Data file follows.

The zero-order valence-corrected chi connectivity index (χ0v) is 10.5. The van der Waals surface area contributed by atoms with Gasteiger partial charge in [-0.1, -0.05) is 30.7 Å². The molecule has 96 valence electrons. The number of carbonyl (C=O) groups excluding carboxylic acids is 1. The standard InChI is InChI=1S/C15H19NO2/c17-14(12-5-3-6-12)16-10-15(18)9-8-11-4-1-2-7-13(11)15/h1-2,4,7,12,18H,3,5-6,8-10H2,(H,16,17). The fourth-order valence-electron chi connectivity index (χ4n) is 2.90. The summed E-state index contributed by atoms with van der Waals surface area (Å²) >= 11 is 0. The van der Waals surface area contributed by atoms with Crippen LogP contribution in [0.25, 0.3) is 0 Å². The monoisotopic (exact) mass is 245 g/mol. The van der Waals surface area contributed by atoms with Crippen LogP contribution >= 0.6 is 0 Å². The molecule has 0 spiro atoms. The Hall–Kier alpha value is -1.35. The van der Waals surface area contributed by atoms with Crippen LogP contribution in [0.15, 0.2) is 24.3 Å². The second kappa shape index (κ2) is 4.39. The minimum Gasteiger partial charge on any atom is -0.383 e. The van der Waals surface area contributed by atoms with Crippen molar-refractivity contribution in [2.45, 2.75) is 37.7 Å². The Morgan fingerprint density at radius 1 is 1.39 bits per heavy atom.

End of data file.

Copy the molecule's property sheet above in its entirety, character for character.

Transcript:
The zero-order valence-corrected chi connectivity index (χ0v) is 10.5. The van der Waals surface area contributed by atoms with Gasteiger partial charge in [-0.1, -0.05) is 30.7 Å². The molecule has 96 valence electrons. The number of carbonyl (C=O) groups excluding carboxylic acids is 1. The standard InChI is InChI=1S/C15H19NO2/c17-14(12-5-3-6-12)16-10-15(18)9-8-11-4-1-2-7-13(11)15/h1-2,4,7,12,18H,3,5-6,8-10H2,(H,16,17). The fourth-order valence-electron chi connectivity index (χ4n) is 2.90. The summed E-state index contributed by atoms with van der Waals surface area (Å²) >= 11 is 0. The van der Waals surface area contributed by atoms with Crippen LogP contribution in [0.25, 0.3) is 0 Å². The monoisotopic (exact) mass is 245 g/mol. The van der Waals surface area contributed by atoms with Crippen LogP contribution >= 0.6 is 0 Å². The molecule has 0 spiro atoms. The Hall–Kier alpha value is -1.35. The van der Waals surface area contributed by atoms with Crippen LogP contribution in [0.15, 0.2) is 24.3 Å². The second kappa shape index (κ2) is 4.39. The minimum Gasteiger partial charge on any atom is -0.383 e. The van der Waals surface area contributed by atoms with Crippen molar-refractivity contribution in [2.45, 2.75) is 37.7 Å². The Morgan fingerprint density at radius 1 is 1.39 bits per heavy atom.